Obama Widens Narrow Lead Over Romney: Reuters/Ipsos Poll

By @JJMcGrath3000 j.mcgrath@ibtimes.com on
  • Models present creations with faces of Republican presidential candidate Romney and U.S. President Obama, at the Katya Leonovich Spring/Summer 2013 collection during New York Fashion Week
    Models present creations with faces of U.S. presidential candidates Mitt Romney, the Republican challenger on the left, and Barack Obama, the Democratic incumbent on the right, at the Katya Leonovich Spring/Summer 2013 collection during New York Fashion Week on Saturday. With both the Democratic and Republican national conventions now history, Obama has widened his narrow lead over Romney in the U.S. presidential-election race, according to Reuters/Ipsos poll results released the same day. Reuters
  • Romney NASCAR
    Mitt Romney eats a hotdog while campaigning at the Federated Auto Parts 400 NASCAR Sprint Cup Series race in Richmond, Va. Reuters
  • Obama in Orlando
    President Barack Obama hugs a supporter while campaigning at Gator's Dockside restaurant in Orlando, Fla., Saturday. Reuters
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With both the Democratic and Republican national conventions now history, the former party's incumbent Barack Obama has widened his narrow lead over the latter party's challenger Mitt Romney in the U.S. presidential-election race, according to Reuters/Ipsos poll results released Saturday.

If the election were conducted Saturday (as opposed to Nov. 6), then the latest daily tracking poll indicates 47 percent of 1,457 likely voters would vote for Obama and 43 percent of them would vote for Romney, Reuters reported. These voters were surveyed online during the previous four days.

Obama had moved ahead of Romney in the daily tracking poll Friday with a lead of 46 percent to 44 percent. Accordingly, the incumbent doubled his lead over the challenger in 24 hours, from 2 percentage points to 4 percentage points.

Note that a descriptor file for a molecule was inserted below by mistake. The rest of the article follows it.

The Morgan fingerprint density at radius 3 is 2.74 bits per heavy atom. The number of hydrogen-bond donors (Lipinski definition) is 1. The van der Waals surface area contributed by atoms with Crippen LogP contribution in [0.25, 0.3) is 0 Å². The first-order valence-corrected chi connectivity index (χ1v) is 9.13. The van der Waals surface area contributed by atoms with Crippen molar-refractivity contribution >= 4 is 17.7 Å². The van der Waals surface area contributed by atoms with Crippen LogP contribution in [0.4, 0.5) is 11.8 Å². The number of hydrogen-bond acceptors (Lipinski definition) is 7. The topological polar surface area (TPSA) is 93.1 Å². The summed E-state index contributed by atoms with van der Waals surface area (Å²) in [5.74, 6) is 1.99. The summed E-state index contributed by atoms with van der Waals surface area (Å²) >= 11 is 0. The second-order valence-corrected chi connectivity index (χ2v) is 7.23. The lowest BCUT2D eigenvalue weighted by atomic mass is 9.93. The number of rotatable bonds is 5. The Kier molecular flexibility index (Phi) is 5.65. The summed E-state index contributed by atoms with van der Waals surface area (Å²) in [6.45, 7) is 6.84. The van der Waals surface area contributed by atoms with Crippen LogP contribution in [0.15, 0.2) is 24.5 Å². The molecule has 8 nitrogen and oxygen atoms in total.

In the context of the polling series, this kind of move suggests both Obama and Romney benefited from the so-called bounce in support historically associated with many presidential candidates in the wake of party nominating conventions.

Because the Democratic National Convention ended Thursday and the Republican National Convention ended Aug. 30, this halo effect is more pronounced for Obama than it is for Romney at this moment.

The bump is actually happening. I know there was some debate whether it would happen ... but it's here, Ipsos pollster Julia Clark said in the Reuters account of the poll results.

Obama's lead over Romney at this point after the incumbent's nomination this week is comparable with Romney's lead over Obama at the equivalent point after the challenger's nomination last week, Clark said.

We don't have another convention now to turn our attention to, so [Obama's bounce] may maintain, Clark said. How big it'll be and how long it will last remains to be seen.

Among the 1,720 registered voters who were polled, Obama also boosted his lead over Romney in certain favorable characteristics. In terms of who is more eloquent, 50 percent cited the incumbent and just 25 percent cited the challenger. In terms of who is smart enough for the job, 46 percent said the former and only 37 percent said the latter.

The precision of the Reuters/Ipsos online polls is measured using a credibility interval, Reuters reported. In this case, the poll has a credibility interval of plus or minus 2.7 percentage points, the news agency said.

Meanwhile, the people who bridge the gap between economics and politics at Intrade -- self-described as The World's Leading Prediction Market -- continued to indicate Saturday at 8 p.m. EDT that Obama is more likely to be re-elected and Romney is less likely to elected in November. Intrade market participants have bet there is a 57.6 percent chance the incumbent will win and a 42.6 percent chance the challenger will win.

Similarly, both of Iowa Electronic Markets' 2012 U.S. Presidential Election Markets continued to suggest Friday at 11:59 p.m. EDT that Obama is more likely to be re-elected and Romney is less likely to elected in November.

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